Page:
March 24, 2003 -- "Heaven" is a story of a fascinating moral dilemma faced by a woman who accidentally kills four innocent people in an attempted act of retribution. The story was co-written by legendary director Krzysztof Kieslowski ("Red," "White" and "Blue"). It is rumored to be the first part of a trilogy of stories, followed by "Hell" and "Purgatory."
Cate Blanchett ("Lord of the Rings") stars as Philippa, a woman who has watched her husband and other friends die from the effects of illegal drugs. The police are of no help in her quest for justice, so she decides to take matters into her own hands. She ends up in police custody, accused of being a terrorist. Police don't believe her story about trying to kill a high level drug dealer. One of the policemen, Filippo (played by Giovanni Ribisi of "Saving Private Ryan") however, believes her and ends up falling in love with her.
The two begin a most remarkable quest for justice and romance. Their relationship is far more complex than one would expect from a film about two fugitives on the run. This is no simplistic gangster drama, or road story. This is a film about a spiritual journey. There are also overtones of existentialism in the story as well, as the two main characters try to find morality and meaning in a system that is rigged against them. The overall tone of the story seems more positive than most existential plots, however.
Set in Turin, Italy and in the Italian countryside, the film explores the problem of finding morality and justice in an inherently corrupt system. While the corruption of the city is evident, Philippa and Filippo find love in a gorgeous farmland setting in rural Italy. It is not a return to innocence (even though Philippa literally returns to the place where she was born), however, as the two are well aware of the crimes they have committed. They are not trying to escape their moral responsibilities, rather, they are trying to live as much as they can in the moment of their freedom. In a sense, this is an existential, as much as it is a moral dilemma. The two are trying to impose their will on the universe in the Nietzschian sense. Their final flight is from reality itself and it is oddly reminiscent of the final scene of "Thelma and Louise" which shares a number of other themes with this film as well.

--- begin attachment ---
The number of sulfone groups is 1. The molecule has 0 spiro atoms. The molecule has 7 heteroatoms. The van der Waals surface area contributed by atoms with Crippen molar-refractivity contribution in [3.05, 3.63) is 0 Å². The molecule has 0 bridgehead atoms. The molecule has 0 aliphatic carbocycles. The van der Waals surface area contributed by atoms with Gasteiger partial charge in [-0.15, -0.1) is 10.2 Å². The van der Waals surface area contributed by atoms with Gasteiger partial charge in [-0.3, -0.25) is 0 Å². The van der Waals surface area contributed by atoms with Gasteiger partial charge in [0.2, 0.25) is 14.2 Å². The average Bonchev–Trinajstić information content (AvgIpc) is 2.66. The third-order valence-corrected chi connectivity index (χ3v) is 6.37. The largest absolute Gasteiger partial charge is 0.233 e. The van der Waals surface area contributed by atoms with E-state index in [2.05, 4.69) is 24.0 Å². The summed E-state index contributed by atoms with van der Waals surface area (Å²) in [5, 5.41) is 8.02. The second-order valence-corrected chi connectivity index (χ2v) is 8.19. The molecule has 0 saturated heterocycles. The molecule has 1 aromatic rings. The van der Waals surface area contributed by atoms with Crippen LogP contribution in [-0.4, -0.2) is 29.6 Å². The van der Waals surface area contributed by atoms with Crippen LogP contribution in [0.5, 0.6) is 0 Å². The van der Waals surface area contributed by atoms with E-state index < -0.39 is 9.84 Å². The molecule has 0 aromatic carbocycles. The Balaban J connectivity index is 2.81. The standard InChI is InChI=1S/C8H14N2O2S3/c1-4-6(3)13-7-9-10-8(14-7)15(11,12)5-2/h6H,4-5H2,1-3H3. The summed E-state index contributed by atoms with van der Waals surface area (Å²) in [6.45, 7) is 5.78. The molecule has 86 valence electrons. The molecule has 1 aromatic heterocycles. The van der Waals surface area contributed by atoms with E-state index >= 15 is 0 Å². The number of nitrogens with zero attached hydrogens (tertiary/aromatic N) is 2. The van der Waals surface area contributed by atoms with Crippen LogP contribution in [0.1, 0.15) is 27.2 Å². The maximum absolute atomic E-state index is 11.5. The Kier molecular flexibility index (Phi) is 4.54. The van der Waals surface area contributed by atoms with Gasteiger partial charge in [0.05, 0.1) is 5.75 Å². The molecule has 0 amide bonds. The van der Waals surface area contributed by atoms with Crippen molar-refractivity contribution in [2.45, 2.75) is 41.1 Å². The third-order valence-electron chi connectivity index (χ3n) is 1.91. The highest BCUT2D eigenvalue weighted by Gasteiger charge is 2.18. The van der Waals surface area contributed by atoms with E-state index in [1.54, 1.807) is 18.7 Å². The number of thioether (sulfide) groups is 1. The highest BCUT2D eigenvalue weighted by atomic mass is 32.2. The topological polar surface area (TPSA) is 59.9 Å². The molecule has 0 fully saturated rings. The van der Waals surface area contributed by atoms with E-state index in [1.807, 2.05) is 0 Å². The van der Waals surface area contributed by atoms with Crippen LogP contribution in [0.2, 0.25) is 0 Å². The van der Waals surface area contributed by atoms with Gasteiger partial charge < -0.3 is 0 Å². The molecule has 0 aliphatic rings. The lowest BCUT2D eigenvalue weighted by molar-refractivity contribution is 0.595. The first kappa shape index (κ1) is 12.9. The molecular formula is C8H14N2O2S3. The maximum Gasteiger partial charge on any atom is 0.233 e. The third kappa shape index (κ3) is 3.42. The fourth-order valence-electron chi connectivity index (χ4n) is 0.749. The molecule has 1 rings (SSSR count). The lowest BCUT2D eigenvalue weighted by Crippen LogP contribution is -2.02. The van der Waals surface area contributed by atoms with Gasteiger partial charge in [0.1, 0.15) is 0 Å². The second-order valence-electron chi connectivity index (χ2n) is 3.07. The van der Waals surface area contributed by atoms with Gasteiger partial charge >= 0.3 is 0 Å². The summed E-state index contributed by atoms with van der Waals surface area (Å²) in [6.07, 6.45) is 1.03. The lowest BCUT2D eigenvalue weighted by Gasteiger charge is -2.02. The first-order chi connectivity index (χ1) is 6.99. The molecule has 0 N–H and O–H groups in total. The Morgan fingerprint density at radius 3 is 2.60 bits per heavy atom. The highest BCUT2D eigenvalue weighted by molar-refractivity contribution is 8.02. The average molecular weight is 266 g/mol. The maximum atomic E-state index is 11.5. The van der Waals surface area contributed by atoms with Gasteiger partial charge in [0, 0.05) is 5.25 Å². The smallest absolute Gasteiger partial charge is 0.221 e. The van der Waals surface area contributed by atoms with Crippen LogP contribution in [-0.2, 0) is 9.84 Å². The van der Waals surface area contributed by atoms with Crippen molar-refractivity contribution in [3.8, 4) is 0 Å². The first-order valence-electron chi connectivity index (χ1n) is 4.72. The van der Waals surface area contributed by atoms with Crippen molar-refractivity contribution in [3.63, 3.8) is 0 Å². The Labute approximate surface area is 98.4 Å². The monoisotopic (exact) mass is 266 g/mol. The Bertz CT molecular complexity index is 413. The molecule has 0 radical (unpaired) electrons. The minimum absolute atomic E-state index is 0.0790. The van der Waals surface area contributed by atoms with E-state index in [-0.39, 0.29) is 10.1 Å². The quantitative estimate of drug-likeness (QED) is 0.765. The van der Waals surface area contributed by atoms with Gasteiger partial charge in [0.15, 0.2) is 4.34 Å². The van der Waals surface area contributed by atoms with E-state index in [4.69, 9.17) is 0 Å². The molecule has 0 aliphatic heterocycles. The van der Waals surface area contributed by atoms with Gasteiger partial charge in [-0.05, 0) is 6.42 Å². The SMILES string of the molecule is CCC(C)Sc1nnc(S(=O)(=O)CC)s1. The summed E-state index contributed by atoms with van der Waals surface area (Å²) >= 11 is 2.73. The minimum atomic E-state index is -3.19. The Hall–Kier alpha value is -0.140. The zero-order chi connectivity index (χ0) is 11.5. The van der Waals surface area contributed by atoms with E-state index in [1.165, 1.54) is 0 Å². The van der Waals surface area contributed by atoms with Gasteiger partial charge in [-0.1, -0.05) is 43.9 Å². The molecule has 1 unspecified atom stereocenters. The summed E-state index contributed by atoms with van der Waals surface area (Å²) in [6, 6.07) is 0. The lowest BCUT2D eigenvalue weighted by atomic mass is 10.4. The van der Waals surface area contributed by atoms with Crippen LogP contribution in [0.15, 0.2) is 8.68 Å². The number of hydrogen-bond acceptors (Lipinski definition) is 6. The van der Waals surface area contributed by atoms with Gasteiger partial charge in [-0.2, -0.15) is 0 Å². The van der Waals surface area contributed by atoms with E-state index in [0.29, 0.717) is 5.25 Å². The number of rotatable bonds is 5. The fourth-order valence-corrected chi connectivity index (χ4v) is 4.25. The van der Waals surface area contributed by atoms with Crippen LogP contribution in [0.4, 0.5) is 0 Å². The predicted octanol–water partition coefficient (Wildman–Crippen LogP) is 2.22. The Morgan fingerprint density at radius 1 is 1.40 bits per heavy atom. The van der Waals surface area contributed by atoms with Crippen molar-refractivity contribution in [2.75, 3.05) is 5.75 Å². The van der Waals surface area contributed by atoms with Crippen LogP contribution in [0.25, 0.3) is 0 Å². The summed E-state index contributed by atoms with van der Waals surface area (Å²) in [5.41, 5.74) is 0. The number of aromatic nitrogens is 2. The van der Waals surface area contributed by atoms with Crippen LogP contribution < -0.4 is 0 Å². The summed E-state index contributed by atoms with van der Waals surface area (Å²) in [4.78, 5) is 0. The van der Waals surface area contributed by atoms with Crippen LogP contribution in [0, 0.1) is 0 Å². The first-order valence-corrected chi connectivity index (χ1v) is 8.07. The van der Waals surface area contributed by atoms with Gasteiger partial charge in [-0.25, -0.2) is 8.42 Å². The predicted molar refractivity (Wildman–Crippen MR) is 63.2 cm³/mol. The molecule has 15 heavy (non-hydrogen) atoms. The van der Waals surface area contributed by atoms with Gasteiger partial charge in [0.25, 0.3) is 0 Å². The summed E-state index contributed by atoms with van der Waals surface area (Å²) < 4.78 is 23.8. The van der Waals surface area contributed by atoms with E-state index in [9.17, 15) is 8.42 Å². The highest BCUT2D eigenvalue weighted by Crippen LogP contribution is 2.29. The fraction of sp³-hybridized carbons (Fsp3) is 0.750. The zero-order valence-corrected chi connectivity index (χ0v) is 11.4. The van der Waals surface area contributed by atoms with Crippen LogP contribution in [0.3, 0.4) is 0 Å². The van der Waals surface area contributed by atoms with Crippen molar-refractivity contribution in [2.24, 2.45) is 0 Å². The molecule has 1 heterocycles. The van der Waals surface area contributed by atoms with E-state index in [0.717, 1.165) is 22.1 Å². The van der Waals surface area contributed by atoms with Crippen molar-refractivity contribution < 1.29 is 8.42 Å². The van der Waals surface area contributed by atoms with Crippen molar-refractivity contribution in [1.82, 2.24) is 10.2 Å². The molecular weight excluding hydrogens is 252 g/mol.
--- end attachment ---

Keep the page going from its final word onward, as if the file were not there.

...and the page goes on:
This is a very interesting film and, if you are a thinking person, it will haunt you for some time after you have seen it. Blanchett and Giovanni Ribisi are both very effective in this film, as is Remo Girone, who plays Filippo's father, a former police chief. Filippo's father is placed in an interesting situation when he finds that his son is a wanted man. The cinematography by Frank Griebe ("Run Lola Run") is very good. Effective use is made of location shots. Director Tom Tykwer ("Run Lola Run") directs this film with patience and style, letting the story unfold naturally. This is not a masterpiece, but it is a good film, with plenty of food for thought. This film rates a B.
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